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Thinking, then, about other media from the same period that offer other ways of accessing the experiential, we could probably do worse than turn to another contemporary work in which something of this sense of dramatic change in process seems to be conveyed: Beethoven’s Piano Concerto no. 5 in E flat Major, Op. 73, nicknamed the “Emperor”:

From the massive opening orchestral chord (1st in a sequence of 3) with the piano in accompaniment, it’s clear that we’ve embarked on a great voyage of discovery, something the ensuing ornamental passagework by the piano does nothing to dispel. But perhaps the most striking feature of the passage is precisely that the whole of it is something more than just rhetoric: that in fact it forms the foundation of a remarkable development. For the same 3 chords (with different piano decoration) will return at the start of the 1st movement recapitulation. Yet even this is only a start.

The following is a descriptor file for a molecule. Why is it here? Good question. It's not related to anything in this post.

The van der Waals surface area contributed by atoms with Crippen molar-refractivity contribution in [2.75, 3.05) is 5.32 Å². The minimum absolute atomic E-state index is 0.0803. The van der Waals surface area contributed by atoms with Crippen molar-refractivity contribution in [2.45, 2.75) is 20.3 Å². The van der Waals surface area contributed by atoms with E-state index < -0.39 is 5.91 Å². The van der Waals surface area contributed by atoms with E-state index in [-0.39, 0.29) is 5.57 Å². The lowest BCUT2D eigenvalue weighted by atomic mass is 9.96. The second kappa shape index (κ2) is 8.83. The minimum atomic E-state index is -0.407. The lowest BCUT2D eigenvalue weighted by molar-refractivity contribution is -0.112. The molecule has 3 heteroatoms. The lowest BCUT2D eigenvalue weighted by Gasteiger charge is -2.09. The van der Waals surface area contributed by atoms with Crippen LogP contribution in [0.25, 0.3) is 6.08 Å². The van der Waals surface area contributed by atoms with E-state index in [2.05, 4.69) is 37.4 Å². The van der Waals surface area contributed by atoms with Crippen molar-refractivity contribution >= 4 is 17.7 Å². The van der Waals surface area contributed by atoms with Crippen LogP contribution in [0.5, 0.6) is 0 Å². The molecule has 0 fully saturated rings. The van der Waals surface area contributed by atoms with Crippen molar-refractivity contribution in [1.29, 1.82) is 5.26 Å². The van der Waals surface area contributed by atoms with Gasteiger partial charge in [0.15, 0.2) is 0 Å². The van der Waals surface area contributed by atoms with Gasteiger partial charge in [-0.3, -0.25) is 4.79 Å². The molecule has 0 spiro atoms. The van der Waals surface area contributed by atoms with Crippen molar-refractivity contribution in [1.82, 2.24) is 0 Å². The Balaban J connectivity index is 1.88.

Because the entire opening is merely a prelude to the main theme, which only emerges many measures later. But once it does emerge, it, too, becomes subject to a similar kind of development. As the eminent Beethoven scholar Barry Cooper so nicely puts it in his recent Beethoven biography: “The main theme of the first movement is decorated by a turn, but this figure is then developed symphonically, reappearing well over a hundred times during the movement and providing one of the finest examples of Beethoven’s habit of treating a seemingly decorative figure as a main motif for development” (Beethoven, p. 197). From all these instances, we can infer a hidden or tacit principle of development. And that principle is that nothing is lost. Everything, in other words, will ultimately be taken up again. And not only taken up but elaborated on, worked out more fully—which is to say: made into material for development.